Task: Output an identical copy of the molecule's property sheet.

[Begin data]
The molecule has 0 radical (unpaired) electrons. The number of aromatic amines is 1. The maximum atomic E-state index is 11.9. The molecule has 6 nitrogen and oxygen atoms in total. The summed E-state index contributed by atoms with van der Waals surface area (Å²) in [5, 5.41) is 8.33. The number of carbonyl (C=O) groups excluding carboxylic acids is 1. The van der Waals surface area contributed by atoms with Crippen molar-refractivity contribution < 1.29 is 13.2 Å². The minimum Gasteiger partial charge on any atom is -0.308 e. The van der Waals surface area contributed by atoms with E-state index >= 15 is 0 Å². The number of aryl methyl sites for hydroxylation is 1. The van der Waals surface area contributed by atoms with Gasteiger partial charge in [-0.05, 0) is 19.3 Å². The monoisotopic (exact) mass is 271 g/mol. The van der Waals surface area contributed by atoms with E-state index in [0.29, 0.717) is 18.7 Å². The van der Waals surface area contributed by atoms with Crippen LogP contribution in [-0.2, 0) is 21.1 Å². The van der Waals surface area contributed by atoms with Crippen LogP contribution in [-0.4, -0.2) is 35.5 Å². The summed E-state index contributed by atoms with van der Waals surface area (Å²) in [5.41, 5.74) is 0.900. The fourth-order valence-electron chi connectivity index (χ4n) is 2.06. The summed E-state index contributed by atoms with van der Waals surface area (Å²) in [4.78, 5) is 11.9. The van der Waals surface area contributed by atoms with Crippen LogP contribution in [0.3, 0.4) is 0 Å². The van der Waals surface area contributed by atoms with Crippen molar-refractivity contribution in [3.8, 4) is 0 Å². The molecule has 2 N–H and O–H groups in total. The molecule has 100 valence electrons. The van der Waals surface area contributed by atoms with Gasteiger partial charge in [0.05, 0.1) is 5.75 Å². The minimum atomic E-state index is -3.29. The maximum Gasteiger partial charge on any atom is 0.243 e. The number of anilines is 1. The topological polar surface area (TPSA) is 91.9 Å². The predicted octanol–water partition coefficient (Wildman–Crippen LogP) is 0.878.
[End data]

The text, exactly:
The molecule has 0 radical (unpaired) electrons. The number of aromatic amines is 1. The maximum atomic E-state index is 11.9. The molecule has 6 nitrogen and oxygen atoms in total. The summed E-state index contributed by atoms with van der Waals surface area (Å²) in [5, 5.41) is 8.33. The number of carbonyl (C=O) groups excluding carboxylic acids is 1. The van der Waals surface area contributed by atoms with Crippen molar-refractivity contribution < 1.29 is 13.2 Å². The minimum Gasteiger partial charge on any atom is -0.308 e. The van der Waals surface area contributed by atoms with E-state index >= 15 is 0 Å². The number of aryl methyl sites for hydroxylation is 1. The van der Waals surface area contributed by atoms with Gasteiger partial charge in [-0.05, 0) is 19.3 Å². The monoisotopic (exact) mass is 271 g/mol. The van der Waals surface area contributed by atoms with E-state index in [0.29, 0.717) is 18.7 Å². The van der Waals surface area contributed by atoms with Crippen LogP contribution in [-0.2, 0) is 21.1 Å². The van der Waals surface area contributed by atoms with Crippen LogP contribution in [-0.4, -0.2) is 35.5 Å². The summed E-state index contributed by atoms with van der Waals surface area (Å²) in [5.41, 5.74) is 0.900. The fourth-order valence-electron chi connectivity index (χ4n) is 2.06. The summed E-state index contributed by atoms with van der Waals surface area (Å²) in [4.78, 5) is 11.9. The van der Waals surface area contributed by atoms with Crippen LogP contribution in [0.3, 0.4) is 0 Å². The van der Waals surface area contributed by atoms with Crippen molar-refractivity contribution in [3.8, 4) is 0 Å². The molecule has 2 N–H and O–H groups in total. The molecule has 100 valence electrons. The van der Waals surface area contributed by atoms with Gasteiger partial charge in [0.05, 0.1) is 5.75 Å². The minimum atomic E-state index is -3.29. The maximum Gasteiger partial charge on any atom is 0.243 e. The number of anilines is 1. The topological polar surface area (TPSA) is 91.9 Å². The predicted octanol–water partition coefficient (Wildman–Crippen LogP) is 0.878.